- The Washington Times - Friday, August 23, 2002

When Judson Fielding came to Charlottesville to visit his sister and her family 50 years ago he always arrived behind the wheel of a luxurious Packard.

These various Packards left a lasting impression on his young nephew Tom Bradley. Unfortunately, by the time the youth was of driving age, Packard had long since departed from the automotive scene.

Consequently, Mr. Bradley's cars from the beginning were always non-Packards. Still, the lingering memory of the elegance of his uncle's cars kept the Packard flame alive.

Almost 40 years later in 1994 an epiphany of sorts occurred at an intersection near Mr. Bradley's home in Springfield, Va. Facing him, as he was stopped at a red traffic light, Mr. Bradley saw a Packard across the street.

The long dormant fire was rekindled.

Once the traffic light changed, Mr. Bradley attempted to chase the Packard , but lost it in traffic.

He excitedly raced home to break the good news to his wife, Betsy, that a Packard must actually live somewhere near their neighborhood. She responded by asking, "What's a Packard?"

A year later, at the same intersection, the very same happenstance occurred; however, there was a happier conclusion the second time.

After chasing down the elusive Packard, a 1940 convertible, Mr. Bradley was encouraged by the owner to join the Packard club, which he did in 1996.

Following a bit of study about Packard history Mr. Bradley decided the Packard for him would be one from the late 1930s or a prewar 1940s model, preferably a convertible.

"I wasn't looking for a trailer queen," Mr. Bradley said, "I wanted a car I could enjoy with my family."

As the summer of 1998 was waning, a 1941 Packard Model 110 convertible coupe was advertised for sale in Gordonsville, Va., near Charlottesville.

Mr. Bradley and his wife drove down to see the car, which had a base price when new of about $1,200. They were surprisingly impressed, so much so that Mr. Bradley arranged a return visit the next weekend. This time he was accompanied by a mechanic who, Mr. Bradley said, "was there to pull a comb through the car."

The Packard proved to be in pretty good condition with a slight miss in the engine that Mr. Bradley hoped could be cured with new spark plugs and new wiring.

On the third autumnal trip he made an offer to buy the convertible, only to learn that another prospective buyer had placed a deposit on the car.

Mr. Bradley was depressed.

The man who placed the deposit suddenly developed health problems and was happy to have his deposit returned.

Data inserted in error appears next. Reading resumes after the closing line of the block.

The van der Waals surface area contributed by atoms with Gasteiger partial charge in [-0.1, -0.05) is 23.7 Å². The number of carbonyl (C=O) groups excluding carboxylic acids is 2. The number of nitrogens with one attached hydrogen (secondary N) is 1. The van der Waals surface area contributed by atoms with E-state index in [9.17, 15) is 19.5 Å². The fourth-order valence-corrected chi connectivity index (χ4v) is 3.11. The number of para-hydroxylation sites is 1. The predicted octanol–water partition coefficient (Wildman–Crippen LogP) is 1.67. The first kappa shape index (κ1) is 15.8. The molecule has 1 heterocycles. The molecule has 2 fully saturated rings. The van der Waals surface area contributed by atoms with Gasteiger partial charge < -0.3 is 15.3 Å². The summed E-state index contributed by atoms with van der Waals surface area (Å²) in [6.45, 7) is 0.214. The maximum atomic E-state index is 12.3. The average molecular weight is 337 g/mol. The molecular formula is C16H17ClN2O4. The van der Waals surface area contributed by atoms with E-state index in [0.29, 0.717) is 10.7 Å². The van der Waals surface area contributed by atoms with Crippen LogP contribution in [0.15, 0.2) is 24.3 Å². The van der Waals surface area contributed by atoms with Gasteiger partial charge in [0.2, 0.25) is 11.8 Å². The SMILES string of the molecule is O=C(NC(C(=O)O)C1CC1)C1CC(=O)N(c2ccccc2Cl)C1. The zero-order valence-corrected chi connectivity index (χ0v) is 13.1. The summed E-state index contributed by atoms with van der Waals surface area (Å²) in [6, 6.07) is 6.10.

Mr. Bradley was elated.

In November 1998, he made his fourth trip. This time he purchased the 16-foot, 9-inch-long Packard.

On several of the previous test drives, Mr. Bradley had determined the steering was rather loose and didn't want to drive the 3,260-pound Packard until the steering problem had been corrected.

The owner agreed to deliver the vehicle on the back of a truck to his Springfield home.

Mr. Bradley had a great Thanksgiving in 1998.

Inspecting his new/old car he found the dual spotlights in working order as well as the dual fog lights. As required, each fender was dressed with four bright strips of stainless steel.

A brief foray into its history indicates that it was sold new somewhere in New York. Where the car has been in the intervening half century is a mystery.

The Saratoga tan paint appears to be correct. Under the vacuum-powered black top is a red leather interior along with red sun visors atop a foundation of Chinese red carpeting.

All the red as well as the wood-grained dashboard is accented by the chrome window frames.

The speedometer registers speeds up to 110 mph, which the 245-cubic-inch flathead six-cylinder, 100-horsepower engine is capable of producing.

Upon changing the thick oil Mr. Bradley remembers, "You could have walked on the oil drained out of the crankcase."

Ever since fresh oil was poured into the engine, he said, "It's been a trooper."

The singular drawback to driving the Packard is the claustrophobic top, which dramatically reduces visibility to the rear.

"Looking through the tiny rectangular rear window is like peeking through a porthole," Mr. Bradley notes. Contributing to the blind-side rearward vision is the gracefully curved right-side rearview mirror. "It's totally useless," he concludes, "but it looks great."

Soon after he took possession of his Packard, he realized a quick fix wasn't going to cure the slight miss in the engine.

He took his car to Ross Miller in Pennsylvania who returned the mechanical parts to good health. Since then he has driven his Packard as far afield as the north side of Baltimore. The odometer has recently rolled over 78,000 miles. "We think that's a good figure," Mr. Bradley said.

The 122-inch wheelbase supported by modern tires, which replaced the original 6.50x15-inch rubber, provides a comfortable ride. Mr. Bradley hopes to enjoy that ride a lot more now that his Packard is running like a Packard should.


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